54 4 Role of quantum computational chemistry

transform carbon dioxide emissions from a source of pollution to a renewable feed-

stock for production of useful polymers. These examples will be discussed in detail in
the following sections.

4.2 Greening catalysis – enzyme design

The ability to study chemical reaction pathways computationally provides a means to
test reaction catalysts in silico before moving on to test promising candidates in
laboratory synthetic efforts. Research of this sort has appeared in recent years in
eminent publications such as Science [6], and a very recent volume of Accounts of
Chemical Research has been devoted to the topic of “Computational Catalysis for
Organic Synthesis” [7]. The goal of such synthetic research may be to improve stereo-
selectivity of products or increases in yield [6], but the methodology often simulta-
neously provides a possible “greening” of the synthetic process. For example, a recent
article in Science [6] concerns design of an enzyme catalyst for a reaction familiar to
any student of organic chemistry, the Diels-Alder synthesis. This work furthers the goal
[8] of using organic catalysts to catalyze Diels-Alder syntheses, as opposed to tradi-
tional catalysts, which include toxic Lewis Acids such as boron trifluoride or tin
tetrachloride [9–11]. The solvent used for experimentally implementing this enzyme
is water [6], and so this work provides a very “green” example of a Diels-Alder
synthesis. The Diels-Alder reaction selected is the reaction of 4-carboxybenzyl trans-
1,3-butadiene-1-carbamate as the diene and with N,N-dimethylacrylamide as the die-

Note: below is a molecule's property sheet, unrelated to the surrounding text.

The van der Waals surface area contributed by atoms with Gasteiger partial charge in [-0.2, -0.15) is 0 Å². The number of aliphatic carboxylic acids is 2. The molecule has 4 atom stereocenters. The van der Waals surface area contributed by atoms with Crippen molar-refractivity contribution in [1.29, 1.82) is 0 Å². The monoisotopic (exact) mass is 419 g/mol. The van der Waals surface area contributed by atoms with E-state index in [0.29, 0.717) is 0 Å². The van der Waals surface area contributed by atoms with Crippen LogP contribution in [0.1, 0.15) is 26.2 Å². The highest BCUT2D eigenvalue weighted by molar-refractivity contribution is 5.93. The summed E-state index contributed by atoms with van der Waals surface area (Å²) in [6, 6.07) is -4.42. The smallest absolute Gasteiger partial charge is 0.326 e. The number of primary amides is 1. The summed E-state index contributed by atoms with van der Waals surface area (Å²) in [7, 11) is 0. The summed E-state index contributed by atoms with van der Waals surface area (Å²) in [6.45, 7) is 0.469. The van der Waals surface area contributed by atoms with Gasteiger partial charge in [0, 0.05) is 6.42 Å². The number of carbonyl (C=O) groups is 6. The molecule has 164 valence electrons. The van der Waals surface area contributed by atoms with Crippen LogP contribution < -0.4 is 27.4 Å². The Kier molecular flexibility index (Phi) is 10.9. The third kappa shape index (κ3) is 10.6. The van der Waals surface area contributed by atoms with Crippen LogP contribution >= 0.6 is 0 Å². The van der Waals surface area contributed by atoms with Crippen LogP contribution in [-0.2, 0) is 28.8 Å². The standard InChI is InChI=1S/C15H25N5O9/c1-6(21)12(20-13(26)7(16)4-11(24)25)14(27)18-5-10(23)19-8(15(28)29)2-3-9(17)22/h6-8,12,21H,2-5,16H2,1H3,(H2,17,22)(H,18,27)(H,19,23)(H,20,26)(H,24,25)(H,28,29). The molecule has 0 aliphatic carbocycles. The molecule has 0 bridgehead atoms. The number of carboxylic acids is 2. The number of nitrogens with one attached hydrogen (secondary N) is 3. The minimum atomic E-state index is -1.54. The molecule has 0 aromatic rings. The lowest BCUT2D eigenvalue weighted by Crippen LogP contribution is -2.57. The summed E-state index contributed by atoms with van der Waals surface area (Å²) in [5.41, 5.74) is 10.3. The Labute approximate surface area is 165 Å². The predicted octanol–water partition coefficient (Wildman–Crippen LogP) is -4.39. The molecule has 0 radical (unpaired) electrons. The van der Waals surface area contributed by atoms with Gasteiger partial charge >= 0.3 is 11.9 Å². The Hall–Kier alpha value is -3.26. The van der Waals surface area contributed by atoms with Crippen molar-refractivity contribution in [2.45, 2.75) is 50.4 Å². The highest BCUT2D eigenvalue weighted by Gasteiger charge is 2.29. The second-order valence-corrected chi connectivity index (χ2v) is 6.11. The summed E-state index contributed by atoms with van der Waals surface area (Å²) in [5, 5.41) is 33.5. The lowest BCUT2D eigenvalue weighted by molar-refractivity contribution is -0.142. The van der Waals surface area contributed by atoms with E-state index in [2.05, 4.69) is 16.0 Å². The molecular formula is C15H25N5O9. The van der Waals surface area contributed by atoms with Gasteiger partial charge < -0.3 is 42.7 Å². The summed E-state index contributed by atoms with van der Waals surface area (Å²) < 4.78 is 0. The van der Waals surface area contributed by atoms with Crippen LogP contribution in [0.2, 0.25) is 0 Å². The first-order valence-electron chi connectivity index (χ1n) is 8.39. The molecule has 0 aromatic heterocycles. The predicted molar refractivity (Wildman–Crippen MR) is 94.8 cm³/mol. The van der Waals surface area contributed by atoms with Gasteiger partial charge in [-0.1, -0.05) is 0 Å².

nophile. The reaction is displayed in Figure 4.1.
The work is an implementation of the Rosetta methodology [12] in enzyme
design, in which the transition state and active site for the reaction going from
substrate to product is located by quantum mechanical molecular orbital


diene dienophile product


Figure 4.1: Diels-Alder reaction chosen for reference 6.

4.3 Greening catalysis – “in silico” experiments 55

calculations and then structurally matched into a protein “scaffold” obtained from a
database. The design in this work creates a “pocket” active site into which both
substrates are held in an optimal encounter geometry for reaction and positioning of
a hydrogen bond acceptor to interact with the NH moiety on the carbamate diene and
a hydrogen bond donor to interact with the carbonyl on the dienophile. The hydrogen
bond to the carbamate raises the energy of the homo on the diene, while the hydrogen
bond to the dienophile stabilizes its LUMO; the net effect, in addition to holding the
two molecules in position for reaction, is a reduction of the energy difference between